Genome-wide association scan identifies a colorectal cancer susceptibility locus on 11q23 and replicates risk loci at 8q24 and 18q21.


Tenesa, A; Farrington, SM; Prendergast, JG; Porteous, ME; Walker, M; Haq, N; Barnetson, RA; Theodoratou, E; Cetnarskyj, R; Cartwright, N; Semple, C; Clark, AJ; Reid, FJ; Smith, LA; Kavoussanakis, K; Koessler, T; Pharoah, PD; Buch, S; Schafmayer, C; Tepel, J; Schreiber, S; Völzke, H; Schmidt, CO; Hampe, J; Chang-Claude, J; Hoffmeister, M; Brenner, H; Wilkening, S; Canzian, F; Capella, G; Moreno, V; Deary, IJ; Starr, JM; Tomlinson, IP; Kemp, Z; Howarth, K; Carvajal-Carmona, L; Webb, E; Broderick, P; Vijayakrishnan, J; Houlston, RS; Rennert, G; Ballinger, D; Rozek, L; Gruber, SB; Matsuda, K; Kidokoro, T; Nakamura, Y; Zanke, BW; Greenwood, CM; Rangrej, J; Kustra, R; Montpetit, A; Hudson, TJ; Gallinger, S; Campbell, H; Dunlop, MG; (2008) Genome-wide association scan identifies a colorectal cancer susceptibility locus on 11q23 and replicates risk loci at 8q24 and 18q21. Nature genetics, 40 (5). pp. 631-7. ISSN 1061-4036 DOI: https://doi.org/10.1038/ng.133

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Abstract

In a genome-wide association study to identify loci associated with colorectal cancer (CRC) risk, we genotyped 555,510 SNPs in 1,012 early-onset Scottish CRC cases and 1,012 controls (phase 1). In phase 2, we genotyped the 15,008 highest-ranked SNPs in 2,057 Scottish cases and 2,111 controls. We then genotyped the five highest-ranked SNPs from the joint phase 1 and 2 analysis in 14,500 cases and 13,294 controls from seven populations, and identified a previously unreported association, rs3802842 on 11q23 (OR = 1.1; P = 5.8 x 10(-10)), showing population differences in risk. We also replicated and fine-mapped associations at 8q24 (rs7014346; OR = 1.19; P = 8.6 x 10(-26)) and 18q21 (rs4939827; OR = 1.2; P = 7.8 x 10(-28)). Risk was greater for rectal than for colon cancer for rs3802842 (P < 0.008) and rs4939827 (P < 0.009). Carrying all six possible risk alleles yielded OR = 2.6 (95% CI = 1.75-3.89) for CRC. These findings extend our understanding of the role of common genetic variation in CRC etiology.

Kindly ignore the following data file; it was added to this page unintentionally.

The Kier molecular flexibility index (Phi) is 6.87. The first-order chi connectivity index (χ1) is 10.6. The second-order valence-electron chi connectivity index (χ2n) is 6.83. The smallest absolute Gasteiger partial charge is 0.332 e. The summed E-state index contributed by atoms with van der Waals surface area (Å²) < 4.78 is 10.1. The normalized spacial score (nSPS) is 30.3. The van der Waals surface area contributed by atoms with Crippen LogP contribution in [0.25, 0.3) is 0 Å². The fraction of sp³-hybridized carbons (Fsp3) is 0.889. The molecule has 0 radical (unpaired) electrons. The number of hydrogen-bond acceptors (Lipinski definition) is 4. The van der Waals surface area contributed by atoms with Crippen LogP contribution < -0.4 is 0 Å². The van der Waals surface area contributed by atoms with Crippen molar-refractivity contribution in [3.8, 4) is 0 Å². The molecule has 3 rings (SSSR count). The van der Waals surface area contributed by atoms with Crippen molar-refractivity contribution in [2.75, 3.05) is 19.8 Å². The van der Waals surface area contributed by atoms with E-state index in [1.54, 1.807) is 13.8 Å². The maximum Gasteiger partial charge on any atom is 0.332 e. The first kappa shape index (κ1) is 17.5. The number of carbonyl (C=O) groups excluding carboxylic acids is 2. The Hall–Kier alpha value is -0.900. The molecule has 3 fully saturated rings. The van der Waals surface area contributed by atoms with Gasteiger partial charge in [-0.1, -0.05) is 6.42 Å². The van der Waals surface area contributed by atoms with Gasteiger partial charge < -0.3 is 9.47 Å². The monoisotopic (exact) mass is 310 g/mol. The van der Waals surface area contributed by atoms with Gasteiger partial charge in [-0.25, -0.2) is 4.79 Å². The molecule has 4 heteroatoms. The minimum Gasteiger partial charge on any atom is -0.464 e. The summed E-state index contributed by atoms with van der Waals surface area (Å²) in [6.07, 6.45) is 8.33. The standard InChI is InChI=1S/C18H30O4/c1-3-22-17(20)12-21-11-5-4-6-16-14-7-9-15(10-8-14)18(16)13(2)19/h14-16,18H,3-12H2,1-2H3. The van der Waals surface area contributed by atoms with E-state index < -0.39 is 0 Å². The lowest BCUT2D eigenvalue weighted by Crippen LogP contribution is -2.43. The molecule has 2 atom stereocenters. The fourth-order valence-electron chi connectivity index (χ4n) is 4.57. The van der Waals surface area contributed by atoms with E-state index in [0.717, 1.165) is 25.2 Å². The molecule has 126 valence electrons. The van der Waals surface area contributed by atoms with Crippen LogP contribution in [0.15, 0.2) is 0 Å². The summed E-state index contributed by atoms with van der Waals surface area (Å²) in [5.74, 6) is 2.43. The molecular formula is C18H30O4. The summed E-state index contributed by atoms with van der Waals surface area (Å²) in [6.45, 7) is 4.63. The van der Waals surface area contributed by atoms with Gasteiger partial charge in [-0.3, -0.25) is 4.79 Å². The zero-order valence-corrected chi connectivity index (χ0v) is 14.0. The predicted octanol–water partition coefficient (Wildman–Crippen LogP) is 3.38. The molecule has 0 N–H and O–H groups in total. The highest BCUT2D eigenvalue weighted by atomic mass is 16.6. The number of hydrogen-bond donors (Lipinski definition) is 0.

Item Type: Article
Faculty and Department: Faculty of Epidemiology and Population Health > Dept of Infectious Disease Epidemiology
PubMed ID: 18372901
Web of Science ID: 255366700032
URI: http://researchonline.lshtm.ac.uk/id/eprint/2439

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